them find magazine pictures when they can.)

They might draw pictures or write the words. If I've had them draw, I
just say the word. For less concrete (drawable) vocab, I have them write
the word and I give a simple definition in the L2, or a "tiret" sentence
: "La famille met des sandwichs et une salade dans un panier pour
faireun --tiret-- a la campagne" (answer: pique-nique)

I have them make a mark in the corner of the square so they can re-use
the sheet at another time.



97/10 From-> Kimberly Huegerich <>
Subject: Re: Guster activities

I do a really fun activity called "corbatines y cuadros" (bowties and
squares). Use words that the students are familiar with and scatter them
on a piece of paper. Each student has a paper. As the students walk into
class hand some a bowtie (piece of black construction paper in form of
rectangle with two notches cut out to look like a bowtie), some a square
(you must have an even number) and some get nothing. Those students with
a bowtie must be addressed formally; those students with squares must be
with a partner who also has a square and be addressed as a group, and
those with nothing will be addressed informally.

When you are ready to begin, everyone at the same time asks each other
"Do you like _________?" (Fill in the blank with something from the
paper) If the person says, "No, I do not like __________." then you go
to another person. If the person says "Yes, I like __________." then
that person signs his name under that item. You continue until all items
are signed.

A follow-up is to bring all the students back together again and ask
questions in the third person. "A quién le gusta el fútbol?" This is an
excellent way to use all forms and the kids love to get up and move

Kim Huegerich


97/10 From-> Mary Johnson <>
Subject: Re: Guster activities

A good gustar activity to use with eighth graders or any lower level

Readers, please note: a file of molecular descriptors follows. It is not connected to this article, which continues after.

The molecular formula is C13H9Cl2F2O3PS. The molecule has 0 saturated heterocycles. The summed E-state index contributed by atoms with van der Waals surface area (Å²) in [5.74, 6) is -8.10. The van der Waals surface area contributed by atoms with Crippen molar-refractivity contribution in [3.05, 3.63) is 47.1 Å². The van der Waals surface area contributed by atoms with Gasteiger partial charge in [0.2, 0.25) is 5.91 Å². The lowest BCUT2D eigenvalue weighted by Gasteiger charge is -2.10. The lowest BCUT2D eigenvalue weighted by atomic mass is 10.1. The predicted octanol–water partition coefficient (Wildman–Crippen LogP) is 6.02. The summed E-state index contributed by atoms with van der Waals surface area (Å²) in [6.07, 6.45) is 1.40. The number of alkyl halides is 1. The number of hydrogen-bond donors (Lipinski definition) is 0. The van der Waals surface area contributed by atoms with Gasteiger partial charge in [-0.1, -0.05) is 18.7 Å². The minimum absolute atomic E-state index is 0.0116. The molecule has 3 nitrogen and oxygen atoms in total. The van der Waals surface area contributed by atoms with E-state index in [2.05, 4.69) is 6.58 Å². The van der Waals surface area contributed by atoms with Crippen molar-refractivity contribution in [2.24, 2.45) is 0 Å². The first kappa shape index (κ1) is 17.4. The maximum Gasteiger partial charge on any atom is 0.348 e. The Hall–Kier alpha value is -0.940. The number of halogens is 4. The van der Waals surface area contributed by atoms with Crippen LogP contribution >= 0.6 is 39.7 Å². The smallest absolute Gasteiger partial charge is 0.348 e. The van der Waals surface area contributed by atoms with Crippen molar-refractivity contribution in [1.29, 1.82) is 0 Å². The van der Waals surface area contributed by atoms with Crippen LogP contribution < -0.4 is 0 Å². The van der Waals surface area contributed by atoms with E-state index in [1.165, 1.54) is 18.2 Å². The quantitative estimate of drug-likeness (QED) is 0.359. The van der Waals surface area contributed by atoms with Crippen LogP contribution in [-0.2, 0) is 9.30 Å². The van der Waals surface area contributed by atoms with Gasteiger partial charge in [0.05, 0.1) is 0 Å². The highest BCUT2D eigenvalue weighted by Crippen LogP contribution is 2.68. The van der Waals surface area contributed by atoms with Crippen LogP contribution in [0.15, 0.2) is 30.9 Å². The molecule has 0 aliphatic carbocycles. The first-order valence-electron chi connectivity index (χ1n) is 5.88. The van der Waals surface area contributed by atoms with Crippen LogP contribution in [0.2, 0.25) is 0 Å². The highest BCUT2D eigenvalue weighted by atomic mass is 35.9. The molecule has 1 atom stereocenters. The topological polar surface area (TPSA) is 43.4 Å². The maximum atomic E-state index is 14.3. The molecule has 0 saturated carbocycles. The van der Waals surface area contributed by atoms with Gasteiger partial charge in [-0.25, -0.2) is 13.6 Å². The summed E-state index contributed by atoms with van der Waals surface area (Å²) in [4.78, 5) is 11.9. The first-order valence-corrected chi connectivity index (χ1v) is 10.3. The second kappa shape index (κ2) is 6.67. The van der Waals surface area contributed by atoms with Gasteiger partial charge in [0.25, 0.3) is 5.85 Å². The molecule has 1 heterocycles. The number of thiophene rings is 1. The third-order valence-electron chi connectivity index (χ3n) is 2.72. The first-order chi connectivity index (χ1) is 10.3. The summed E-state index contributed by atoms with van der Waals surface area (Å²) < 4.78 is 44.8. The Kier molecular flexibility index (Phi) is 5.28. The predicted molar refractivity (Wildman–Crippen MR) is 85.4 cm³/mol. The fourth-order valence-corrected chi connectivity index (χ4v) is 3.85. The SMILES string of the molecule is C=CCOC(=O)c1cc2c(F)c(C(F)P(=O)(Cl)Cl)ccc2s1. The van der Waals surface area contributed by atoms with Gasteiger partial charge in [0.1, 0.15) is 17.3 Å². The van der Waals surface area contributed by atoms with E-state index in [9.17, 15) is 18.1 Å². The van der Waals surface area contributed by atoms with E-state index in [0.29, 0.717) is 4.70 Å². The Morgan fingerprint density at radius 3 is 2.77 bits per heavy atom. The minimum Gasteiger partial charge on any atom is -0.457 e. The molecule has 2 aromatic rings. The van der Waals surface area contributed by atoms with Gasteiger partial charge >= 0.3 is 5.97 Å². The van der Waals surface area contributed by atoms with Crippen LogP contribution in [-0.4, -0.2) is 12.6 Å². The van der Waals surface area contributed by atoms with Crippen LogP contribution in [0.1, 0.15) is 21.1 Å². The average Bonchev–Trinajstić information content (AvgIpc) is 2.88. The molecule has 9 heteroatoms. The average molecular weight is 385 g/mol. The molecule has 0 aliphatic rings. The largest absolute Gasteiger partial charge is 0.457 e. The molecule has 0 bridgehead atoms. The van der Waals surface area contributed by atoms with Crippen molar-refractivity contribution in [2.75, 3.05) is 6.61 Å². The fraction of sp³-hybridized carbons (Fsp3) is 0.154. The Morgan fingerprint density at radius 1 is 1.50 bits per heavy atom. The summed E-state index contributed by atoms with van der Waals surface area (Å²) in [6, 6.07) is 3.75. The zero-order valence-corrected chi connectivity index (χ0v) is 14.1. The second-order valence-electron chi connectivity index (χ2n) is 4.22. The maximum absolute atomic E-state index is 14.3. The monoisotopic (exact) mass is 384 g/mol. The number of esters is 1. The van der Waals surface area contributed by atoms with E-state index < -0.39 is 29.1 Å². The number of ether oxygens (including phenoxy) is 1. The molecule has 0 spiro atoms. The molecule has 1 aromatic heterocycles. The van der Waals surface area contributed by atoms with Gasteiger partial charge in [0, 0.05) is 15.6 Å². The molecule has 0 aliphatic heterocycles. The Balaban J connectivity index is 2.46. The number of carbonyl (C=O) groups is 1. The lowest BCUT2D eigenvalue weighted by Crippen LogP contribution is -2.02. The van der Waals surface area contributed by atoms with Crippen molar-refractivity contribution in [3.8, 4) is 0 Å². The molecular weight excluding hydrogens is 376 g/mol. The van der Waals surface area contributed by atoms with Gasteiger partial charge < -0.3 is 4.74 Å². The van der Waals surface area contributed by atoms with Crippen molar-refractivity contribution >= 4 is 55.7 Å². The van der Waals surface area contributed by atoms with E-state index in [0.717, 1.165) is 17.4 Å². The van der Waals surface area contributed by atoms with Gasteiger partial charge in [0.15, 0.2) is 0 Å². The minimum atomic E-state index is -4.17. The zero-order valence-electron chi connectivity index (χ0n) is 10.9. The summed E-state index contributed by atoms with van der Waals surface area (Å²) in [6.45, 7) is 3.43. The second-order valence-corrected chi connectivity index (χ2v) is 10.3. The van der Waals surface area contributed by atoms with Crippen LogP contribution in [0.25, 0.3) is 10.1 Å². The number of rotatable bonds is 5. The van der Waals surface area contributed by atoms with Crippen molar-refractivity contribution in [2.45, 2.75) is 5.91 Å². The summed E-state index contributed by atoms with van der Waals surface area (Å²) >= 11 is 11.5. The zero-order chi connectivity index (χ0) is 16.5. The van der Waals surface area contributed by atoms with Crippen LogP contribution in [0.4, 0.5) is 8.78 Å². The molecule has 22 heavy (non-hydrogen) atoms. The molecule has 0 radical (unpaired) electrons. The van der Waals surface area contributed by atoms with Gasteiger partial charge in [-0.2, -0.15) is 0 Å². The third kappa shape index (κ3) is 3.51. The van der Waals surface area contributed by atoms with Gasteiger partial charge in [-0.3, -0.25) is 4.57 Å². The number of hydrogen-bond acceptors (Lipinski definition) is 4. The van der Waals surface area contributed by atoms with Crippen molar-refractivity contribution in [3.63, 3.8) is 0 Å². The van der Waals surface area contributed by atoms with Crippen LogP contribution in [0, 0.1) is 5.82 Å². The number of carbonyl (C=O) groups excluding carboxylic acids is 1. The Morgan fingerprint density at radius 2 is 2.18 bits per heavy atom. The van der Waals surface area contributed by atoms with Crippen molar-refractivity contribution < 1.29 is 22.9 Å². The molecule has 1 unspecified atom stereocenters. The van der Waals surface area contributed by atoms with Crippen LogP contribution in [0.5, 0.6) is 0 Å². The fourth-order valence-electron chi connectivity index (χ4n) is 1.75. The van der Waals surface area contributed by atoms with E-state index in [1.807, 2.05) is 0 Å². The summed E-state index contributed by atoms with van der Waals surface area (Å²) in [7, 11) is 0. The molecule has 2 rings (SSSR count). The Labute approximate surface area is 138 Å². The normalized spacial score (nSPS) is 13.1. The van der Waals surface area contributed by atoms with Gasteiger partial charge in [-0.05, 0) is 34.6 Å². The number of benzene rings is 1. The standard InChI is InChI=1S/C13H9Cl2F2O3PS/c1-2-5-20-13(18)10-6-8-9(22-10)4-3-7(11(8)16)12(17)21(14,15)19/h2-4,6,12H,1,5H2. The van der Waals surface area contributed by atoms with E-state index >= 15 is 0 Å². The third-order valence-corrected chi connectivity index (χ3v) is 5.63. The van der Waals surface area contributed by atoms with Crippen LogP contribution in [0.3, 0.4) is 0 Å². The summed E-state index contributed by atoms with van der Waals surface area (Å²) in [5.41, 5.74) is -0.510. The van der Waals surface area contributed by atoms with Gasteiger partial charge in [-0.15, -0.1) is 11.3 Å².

student is one that I use every year. Integrate "me gusta" etc in an
oral activity dealing with food items. You may also be able to work in
how to ask questions with gustar at the same time. If you happen to have
Burger King menus in Spanish, the kids really like telling you what they
like and dislike. You can find the Burger King menus in Spanish at
Teacher Discovery.

Mary Johnson


97/10 From-> James Yoder <>
Subject: Re: Gustar activities

One thing that I did to introduce the concept of "Me gusta..." and "No
me gusta..." was a big hit with my kids (also 8th graders). They had a
lot of fun, and they ALL knew instantly what it meant.

I brought a bunch of cups of to the front of the classroom (enough for
all my students.) Inside the cups I had some type of drink and I had
kids come up one by one to taste the drink. As they did, I asked them
"'¿Te gusta?" (Inside the cups I had either Sprite or Club Soda.) It
was funny to watch the expressions of horror on the faces of the kids
who had the Club Soda, and the faces of relief when a student drank the
Sprite. I didn't tell them before-hand what was in the cups, so they
just had to wonder. Of course the first ones who came up were unaware
of any trickery on my part.

As class was over, I gave each student one of those "Cry Baby" gum-balls
that taste disgustingly sour if you suck on them. The kids love them,
but they taste horrible!! I gave it to them and told them that they
had to suck on it, they couldn't chew. I asked them again: "¿Te

They had to respond with either "Sí, me gusta" or "No, no me gusta."

They were out in the hallways during passing time telling my next